Do you worry that your response — throwing shade — is contributing to this moment of unprecedented tribalism?
No, I think what I do on Instagram is humorous.
And it’s so much more respectful to the situation than the president is on Twitter. He calls the press the enemy of the people. He bullies his attorney general. He trashes our intelligence agencies. He disrespects our allies, and says he has a love affair with a brutal dictator in North Korea.
Compared to that, what I do is pretty minimal.
The photos that you took as Chief Official White House Photographer are government-owned, right? Do you make a profit off the books?
Actually, they’re people owned. We the people own them.
So I — and you — can use any pictures that we had made public during the administration. They’re all public domain.
There’s a guy who has a photography book out and it’s all my pictures, which is totally okay for him to do. Just, you know, I would’ve appreciated it if he’d let me know.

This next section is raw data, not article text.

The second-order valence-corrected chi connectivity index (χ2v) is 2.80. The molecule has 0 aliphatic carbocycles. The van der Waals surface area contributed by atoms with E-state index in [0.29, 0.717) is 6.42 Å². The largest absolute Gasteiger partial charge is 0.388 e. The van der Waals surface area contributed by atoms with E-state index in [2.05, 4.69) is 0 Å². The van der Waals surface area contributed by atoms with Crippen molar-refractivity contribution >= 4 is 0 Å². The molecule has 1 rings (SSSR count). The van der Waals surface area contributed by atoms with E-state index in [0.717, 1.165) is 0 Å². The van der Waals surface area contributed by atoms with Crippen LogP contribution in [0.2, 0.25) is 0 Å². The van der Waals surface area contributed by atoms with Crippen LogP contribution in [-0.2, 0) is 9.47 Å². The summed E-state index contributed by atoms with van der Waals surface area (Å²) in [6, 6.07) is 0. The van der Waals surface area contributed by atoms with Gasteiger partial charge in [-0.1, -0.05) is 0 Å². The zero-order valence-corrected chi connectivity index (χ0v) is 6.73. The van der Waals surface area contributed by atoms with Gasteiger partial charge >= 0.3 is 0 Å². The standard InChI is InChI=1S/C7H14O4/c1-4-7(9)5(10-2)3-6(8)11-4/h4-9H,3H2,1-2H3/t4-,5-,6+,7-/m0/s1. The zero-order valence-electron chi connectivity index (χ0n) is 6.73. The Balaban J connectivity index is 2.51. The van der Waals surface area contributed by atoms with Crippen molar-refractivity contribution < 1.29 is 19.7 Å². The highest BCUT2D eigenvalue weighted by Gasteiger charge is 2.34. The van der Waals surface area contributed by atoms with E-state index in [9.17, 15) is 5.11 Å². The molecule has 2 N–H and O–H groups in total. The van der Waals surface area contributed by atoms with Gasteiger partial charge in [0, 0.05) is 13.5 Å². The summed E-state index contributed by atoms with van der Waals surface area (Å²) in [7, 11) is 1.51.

Have you shown Shade to Obama?
I saw him two weeks ago, and I told him I was doing it. I hadn’t told him because I wanted him to have some distance. I didn’t want people to think he was in cahoots with me or something.
So I mailed it to him. He should have gotten it by now.
You haven’t heard from him?
No, I haven’t heard from him.
What do you think his reaction will be?
I hope he finds it humorous. But I don’t know.
Pete Souza will be discussing his time as Chief White House Photographer, as well as his new book, at Stanford University, this Thursday, October 18
Follow Pete Souza on Instagram @ petesouza
Souza’s new book of photographs, Shade: A Tale of Two Presidents, is available now via Little Brown and Co. publishing.
To view and download some of Souza’s images, check out the Obama White House page on Flickr.